Sex expert Suzi Godson answers the dilemmas for lovers out of practice
Q. We've made all kinds of fruity promises to each other on late-night calls during the past few weeks. I'm worried about delivering on them.
A. Relax. You've had to make up for the absence of physical stimulation by escalating the erotic narrative. Not being together meant pushing plenty of boundaries a bit. Just because you made saucy suggestions then doesn't mean you want to act on them now. When you finally meet, just being able to touch and rediscover each other will be enough to make that fantasy narrative redundant.
Q. My partner has only seen me looking pretty great from the neck up on video dinner dates, but I've gained a few pounds.
A. Don't worry, chances are that after three months tethered to a full fridge, so has your partner. A recent King's College/Ipsos Mori poll found that 48% of people have gained weight during lockdown. Yes, it would have been helpful if hairdressers had reopened before date night, but after all this time apart you'll be so delighted to be together again that 3in roots, love handles and facial hair will all be fondly remembered in years to come.
Q. I haven't seen my girlfriend for nearly three months. She is very excited about finally getting together. I am worried I might underperform.
A. Enjoy her butterflies and yours while they last. They'll work in your favour. Unlike real fear, this anxiety is more likely to help than hinder your sexual performance. The physiological symptoms of mild anxiety and sexual arousal are so similar that the brain can't distinguish the difference, so when you feel both simultaneously, levels of sexual desire and excitement are heightened.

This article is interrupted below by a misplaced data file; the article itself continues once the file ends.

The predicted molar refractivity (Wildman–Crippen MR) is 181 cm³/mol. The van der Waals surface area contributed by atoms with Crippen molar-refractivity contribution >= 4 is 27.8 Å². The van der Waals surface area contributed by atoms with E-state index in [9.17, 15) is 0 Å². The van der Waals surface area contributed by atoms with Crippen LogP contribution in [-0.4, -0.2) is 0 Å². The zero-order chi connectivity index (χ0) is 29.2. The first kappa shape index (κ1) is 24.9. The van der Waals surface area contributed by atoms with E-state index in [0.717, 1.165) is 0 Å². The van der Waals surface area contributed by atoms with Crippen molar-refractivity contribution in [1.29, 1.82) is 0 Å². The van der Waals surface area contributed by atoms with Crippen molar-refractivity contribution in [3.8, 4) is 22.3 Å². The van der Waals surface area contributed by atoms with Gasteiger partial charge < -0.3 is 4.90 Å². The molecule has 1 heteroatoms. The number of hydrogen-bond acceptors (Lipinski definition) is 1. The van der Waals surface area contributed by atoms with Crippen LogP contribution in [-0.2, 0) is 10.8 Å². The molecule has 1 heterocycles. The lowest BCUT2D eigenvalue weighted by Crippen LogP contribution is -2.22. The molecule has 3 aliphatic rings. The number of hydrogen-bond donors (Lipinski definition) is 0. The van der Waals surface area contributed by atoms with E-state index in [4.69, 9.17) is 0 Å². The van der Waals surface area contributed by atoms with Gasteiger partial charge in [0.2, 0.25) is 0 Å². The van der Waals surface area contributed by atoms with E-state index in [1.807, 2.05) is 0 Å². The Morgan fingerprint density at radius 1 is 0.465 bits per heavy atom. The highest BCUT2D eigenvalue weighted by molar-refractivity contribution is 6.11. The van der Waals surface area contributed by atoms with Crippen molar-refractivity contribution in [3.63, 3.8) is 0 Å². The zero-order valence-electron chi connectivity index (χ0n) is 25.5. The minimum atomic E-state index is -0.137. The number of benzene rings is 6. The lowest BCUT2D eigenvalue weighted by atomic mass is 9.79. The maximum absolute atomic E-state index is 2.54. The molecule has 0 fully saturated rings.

Q. I live alone and have been virtually dating someone I "met" six weeks ago. I feel I know them well, but it doesn't feel right to jump into bed the first time we are together.
A. There is a certain chemistry that can only be tested in the flesh. However well you think you have got to know each other, wait and see how it really feels to be together, and know that you are under no obligation to get between the sheets. Don't make the mistake of letting alcohol make the decision for you either. A glass of something may take the pressure off, but there's no joy in agreeing to sex that you don't feel comfortable about having. Pack some condoms in case you decide you do want to, of course.
Q. Is it acceptable to NOT have sex? I'd like to take it slowly after all this time.
A. If the relationship was new before lockdown, then it is absolutely fine to take your time reintroducing sex. If you were in an established sexual relationship, not wanting to have sex indicates a certain degree of discomfort or lack of interest that you might want to think about.
Q. I'm worried absence hasn't made the heart grow fonder. I'm not as thrilled about seeing him as he is about seeing me. Do I just tell him before we meet?
A. Lockdown has given us an opportunity to pause and think about what we really want from life, work and relationships. If you aren't excited about getting back together, maybe it's time to bite the bullet and talk about the relationship not feeling right for you. It is better to be honest, and fairer to have that conversation sooner rather than later.